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Can Netflix's (NFLX) Decade of Streaming Dominance Continue in the 2020s?

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Netflix (NFLX - Free Report) stock has been on a roller coaster ride recently, but it is still the best performing stock of the last decade. The company entered 2010 with about 12 million subscribers and was known primarily for DVD delivery.

Fast forward to 2019 and the stock has soared over 4,100% thanks to its rapid subscriber growth, international success, and streaming dominance. However, Netflix hasn’t gotten to this illustrious point unscathed. The streaming giant has faced a multitude of existential threats to its streaming supremacy.

Meteoric Rise

Netflix’s run has taken it from a company that was worth a few billion dollars to a streaming titan with a market cap of over $147 billion, making it one of the 40 most valuable US companies. The company’s rise in the 2010s has outpaced tech giant’s Apple (AAPL - Free Report) , Amazon (AMZN - Free Report) , and Facebook (FB - Free Report) .

It has not been an easy road for Netflix as it saw its stock pummeled in 2011, following its Qwikster debacle. In July 2011, Netflix CEO Reed Hastings raised the price of monthly memberships by splitting DVDs and streaming into separate subscriptions.

The rising competition in the streaming space is the biggest existential threat to Netflix’s continued dominance in the streaming realm. Disney (DIS - Free Report) recently launched its streaming service, Disney+ in November and it reportedly grabbed over 10 million subscribers in the first couple of days. Some analysts think that Disney+ can reach 60 million subscribers two years before expected.

Apple also launched its Apple TV+ streaming service and AT&T (T - Free Report) owned WarnerMedia is expected to launch HBO Max in 2020. Netflix’s continued success in the next decade will largely be dictated by how the company addresses its competition and if Netflix can keep its subscriber base, while many big media players try to coax consumers with expansive content libraries.

Outlook and Estimates

The growth of the streaming TV industry comes as more consumers cut the cord. The video streaming space is currently a $24.2 billion industry and analysts expect the sector to show an annual growth rate of 4.6%. This would make the world streaming market worth over $30.4 billion in 2024.

The expected streaming space growth has caused major media players to turn their efforts to the industry. This has resulted in some of Netflix’s beloved content being removed from the service as media companies gear up to launch their own streaming platforms and effectively eliminate the middle man.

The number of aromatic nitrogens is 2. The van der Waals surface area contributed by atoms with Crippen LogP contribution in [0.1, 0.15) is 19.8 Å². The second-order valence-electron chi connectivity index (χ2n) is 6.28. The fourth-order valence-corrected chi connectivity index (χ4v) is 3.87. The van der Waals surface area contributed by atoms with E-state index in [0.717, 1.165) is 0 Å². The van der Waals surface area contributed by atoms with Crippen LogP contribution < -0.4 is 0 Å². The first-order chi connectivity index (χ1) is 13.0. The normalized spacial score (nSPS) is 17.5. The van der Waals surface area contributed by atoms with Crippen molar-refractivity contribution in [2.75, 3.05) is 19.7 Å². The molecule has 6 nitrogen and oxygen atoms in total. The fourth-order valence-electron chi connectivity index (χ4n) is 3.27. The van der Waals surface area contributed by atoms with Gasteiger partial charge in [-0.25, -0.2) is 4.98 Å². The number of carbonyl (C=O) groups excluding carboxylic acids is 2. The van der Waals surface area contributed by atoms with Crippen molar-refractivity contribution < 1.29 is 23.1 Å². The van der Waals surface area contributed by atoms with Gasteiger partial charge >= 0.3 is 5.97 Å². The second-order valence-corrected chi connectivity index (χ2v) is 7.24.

In response to the removal of some of its content, Netflix has doubled down on the development of its original content and just recently dominated the Golden Globes nominations. The total amount of capital the streaming titan is expected to spend on original content in 2019 is projected to come in north of $14 billion. This figure will likely increase for years to come as the streaming wars heat up in the next decade.

Our Zacks consensus fiscal 2019 estimates currently call for Netflix to see a bottom-line hike of 25% to $3.35 per share and for net revenue to jump over 27% to $20.1 billion. The forecasted bottom-line hike would come under the 114% growth it saw in fiscal in 2018 and the projected revenue growth would also be a slowdown in comparison to the over 35% sales hike.

Our consensus estimates for fiscal 2020 forecast for earnings to rally over 63% to $5.48 per share and for revenue to see moderate deceleration to a gain 21.9% to $24.5 billion.

Bottom Line

Our estimates forecast Netflix to continue its growth in the next year. But its sustained growth will likely depend on how it can keep its subscribers from switching over to other rival streaming services. Investors should note that the exponential growth Netflix saw in the 2010s has sent the stock to trade for over 100X its forward earnings, which dwarfs the S&P 500’s average of 18.6X forward earnings. Apple trades for about 21X its forward earnings and Disney has a forward multiple of about 27X.

Netflix also doesn’t offer a dividend, which could prompt some investors to favor other companies that offer a quarterly payout and have a pipeline to the streaming industry. Disney+ is also cheaper at $6.99 compared to Netflix’s $12.99. However, Netflix still has room to grow, especially in international markets and has the first mover advantage in the space with over 150 million subscribers.

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